For a long time now, headlines in major publications and books have announced either that China de facto is already the globe's new superpower or that the country's ascent to the top slot among nations is imminent. Back in 1996, Time magazine ran a long piece called "China: Waking up to next new superpower." Two years ago, the Forbes business magazine notified its readers "Yes, China has fully arrived as a superpower" and in the past year the book "When China rules the World: The End of the Western World and the Birth of a New Global Order" became a bestseller.
In the context of China's major announcement last week that its first stealth capabilities bomber was conducting test flights and against the backdrop of Chinese President Hu Jintao's visit to Washington this week, there are plenty of reasons to take a hard look at China's rapid rise and ask what it really means for Washington.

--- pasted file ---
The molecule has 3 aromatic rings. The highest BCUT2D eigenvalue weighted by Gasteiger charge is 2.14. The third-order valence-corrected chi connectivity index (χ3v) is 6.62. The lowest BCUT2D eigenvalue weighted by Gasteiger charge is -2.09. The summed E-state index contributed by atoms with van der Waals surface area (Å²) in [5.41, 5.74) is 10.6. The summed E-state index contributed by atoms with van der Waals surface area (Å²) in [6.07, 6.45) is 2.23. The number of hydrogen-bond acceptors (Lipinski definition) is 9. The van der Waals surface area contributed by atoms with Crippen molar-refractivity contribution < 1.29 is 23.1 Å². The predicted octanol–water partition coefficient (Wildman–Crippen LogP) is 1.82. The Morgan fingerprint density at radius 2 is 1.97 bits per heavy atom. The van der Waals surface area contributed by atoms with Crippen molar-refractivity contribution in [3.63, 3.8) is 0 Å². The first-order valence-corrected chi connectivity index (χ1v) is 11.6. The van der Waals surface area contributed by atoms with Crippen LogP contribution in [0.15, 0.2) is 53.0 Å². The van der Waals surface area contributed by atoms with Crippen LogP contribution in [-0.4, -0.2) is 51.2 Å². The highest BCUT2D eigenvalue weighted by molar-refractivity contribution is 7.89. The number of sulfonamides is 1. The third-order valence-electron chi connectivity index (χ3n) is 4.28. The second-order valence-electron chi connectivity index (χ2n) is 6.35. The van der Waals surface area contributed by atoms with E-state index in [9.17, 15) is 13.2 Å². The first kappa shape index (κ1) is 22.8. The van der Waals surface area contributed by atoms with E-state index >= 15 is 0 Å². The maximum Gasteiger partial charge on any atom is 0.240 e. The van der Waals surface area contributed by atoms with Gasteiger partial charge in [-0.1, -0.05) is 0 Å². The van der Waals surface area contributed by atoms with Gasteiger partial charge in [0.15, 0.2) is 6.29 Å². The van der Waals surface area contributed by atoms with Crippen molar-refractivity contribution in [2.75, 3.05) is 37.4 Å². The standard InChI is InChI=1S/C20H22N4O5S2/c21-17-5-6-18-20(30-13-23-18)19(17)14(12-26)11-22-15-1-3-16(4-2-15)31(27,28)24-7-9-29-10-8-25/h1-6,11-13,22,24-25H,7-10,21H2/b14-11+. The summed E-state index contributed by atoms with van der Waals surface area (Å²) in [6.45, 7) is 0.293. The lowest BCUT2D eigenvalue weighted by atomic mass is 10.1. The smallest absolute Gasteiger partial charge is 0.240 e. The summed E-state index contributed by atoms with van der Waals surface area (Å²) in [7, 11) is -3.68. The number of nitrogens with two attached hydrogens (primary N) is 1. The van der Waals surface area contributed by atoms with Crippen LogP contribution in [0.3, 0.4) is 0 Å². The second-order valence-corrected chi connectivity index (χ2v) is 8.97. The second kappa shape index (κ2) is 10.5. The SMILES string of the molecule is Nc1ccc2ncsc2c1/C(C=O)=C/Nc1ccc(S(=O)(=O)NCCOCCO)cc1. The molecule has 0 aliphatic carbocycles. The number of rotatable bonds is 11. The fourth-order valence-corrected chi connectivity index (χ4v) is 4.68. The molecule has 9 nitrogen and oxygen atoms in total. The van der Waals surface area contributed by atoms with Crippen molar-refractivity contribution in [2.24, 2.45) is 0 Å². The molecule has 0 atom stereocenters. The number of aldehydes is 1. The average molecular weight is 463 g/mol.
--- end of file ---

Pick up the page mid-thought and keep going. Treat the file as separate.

To be sure, China's potential as an economic and military power - driven by its sheer size and the dramatic pace in which the country has already transformed itself - is huge. So are American policymakers who for years have been warning and preparing for China's ascent correct? Has the US already been replaced as the world's preeminent power and if not when will it happen?
The answers to those questions depends to some extent on who you talk to and what figures you use. What seems fair to say that based on many common indicators, the US currently is still the world's dominant power.